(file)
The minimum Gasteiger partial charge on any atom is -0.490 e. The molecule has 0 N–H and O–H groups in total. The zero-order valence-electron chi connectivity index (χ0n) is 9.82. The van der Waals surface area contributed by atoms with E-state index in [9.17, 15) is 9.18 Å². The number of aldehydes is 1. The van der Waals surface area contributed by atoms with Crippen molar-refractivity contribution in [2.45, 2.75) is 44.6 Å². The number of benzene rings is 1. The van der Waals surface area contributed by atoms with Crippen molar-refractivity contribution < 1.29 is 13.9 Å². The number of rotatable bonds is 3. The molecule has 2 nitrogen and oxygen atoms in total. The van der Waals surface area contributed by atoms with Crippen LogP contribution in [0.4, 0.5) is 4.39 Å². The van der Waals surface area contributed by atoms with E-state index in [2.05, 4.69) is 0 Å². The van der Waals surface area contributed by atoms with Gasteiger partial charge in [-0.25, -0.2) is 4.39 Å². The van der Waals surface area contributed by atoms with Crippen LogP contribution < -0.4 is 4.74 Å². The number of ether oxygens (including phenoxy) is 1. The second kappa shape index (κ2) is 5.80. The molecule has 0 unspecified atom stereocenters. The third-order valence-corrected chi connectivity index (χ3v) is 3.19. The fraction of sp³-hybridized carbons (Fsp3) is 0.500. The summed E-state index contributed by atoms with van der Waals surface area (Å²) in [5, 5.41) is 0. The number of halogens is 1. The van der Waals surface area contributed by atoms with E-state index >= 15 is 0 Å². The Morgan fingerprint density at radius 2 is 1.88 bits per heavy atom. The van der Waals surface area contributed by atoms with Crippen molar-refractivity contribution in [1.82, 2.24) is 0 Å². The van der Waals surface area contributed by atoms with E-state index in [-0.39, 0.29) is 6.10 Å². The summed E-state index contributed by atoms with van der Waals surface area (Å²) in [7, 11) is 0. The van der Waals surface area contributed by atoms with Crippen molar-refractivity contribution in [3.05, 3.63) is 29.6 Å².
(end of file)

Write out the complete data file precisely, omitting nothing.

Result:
The minimum Gasteiger partial charge on any atom is -0.490 e. The molecule has 0 N–H and O–H groups in total. The zero-order valence-electron chi connectivity index (χ0n) is 9.82. The van der Waals surface area contributed by atoms with E-state index in [9.17, 15) is 9.18 Å². The number of aldehydes is 1. The van der Waals surface area contributed by atoms with Crippen molar-refractivity contribution in [2.45, 2.75) is 44.6 Å². The number of benzene rings is 1. The van der Waals surface area contributed by atoms with Crippen molar-refractivity contribution < 1.29 is 13.9 Å². The number of rotatable bonds is 3. The molecule has 2 nitrogen and oxygen atoms in total. The van der Waals surface area contributed by atoms with Crippen LogP contribution in [0.4, 0.5) is 4.39 Å². The van der Waals surface area contributed by atoms with E-state index in [2.05, 4.69) is 0 Å². The van der Waals surface area contributed by atoms with Gasteiger partial charge in [-0.25, -0.2) is 4.39 Å². The van der Waals surface area contributed by atoms with Crippen LogP contribution < -0.4 is 4.74 Å². The number of ether oxygens (including phenoxy) is 1. The second kappa shape index (κ2) is 5.80. The molecule has 0 unspecified atom stereocenters. The third-order valence-corrected chi connectivity index (χ3v) is 3.19. The fraction of sp³-hybridized carbons (Fsp3) is 0.500. The summed E-state index contributed by atoms with van der Waals surface area (Å²) in [5, 5.41) is 0. The number of halogens is 1. The van der Waals surface area contributed by atoms with E-state index >= 15 is 0 Å². The Morgan fingerprint density at radius 2 is 1.88 bits per heavy atom. The van der Waals surface area contributed by atoms with Crippen molar-refractivity contribution in [1.82, 2.24) is 0 Å². The van der Waals surface area contributed by atoms with E-state index in [-0.39, 0.29) is 6.10 Å². The summed E-state index contributed by atoms with van der Waals surface area (Å²) in [7, 11) is 0. The van der Waals surface area contributed by atoms with Crippen molar-refractivity contribution in [3.05, 3.63) is 29.6 Å².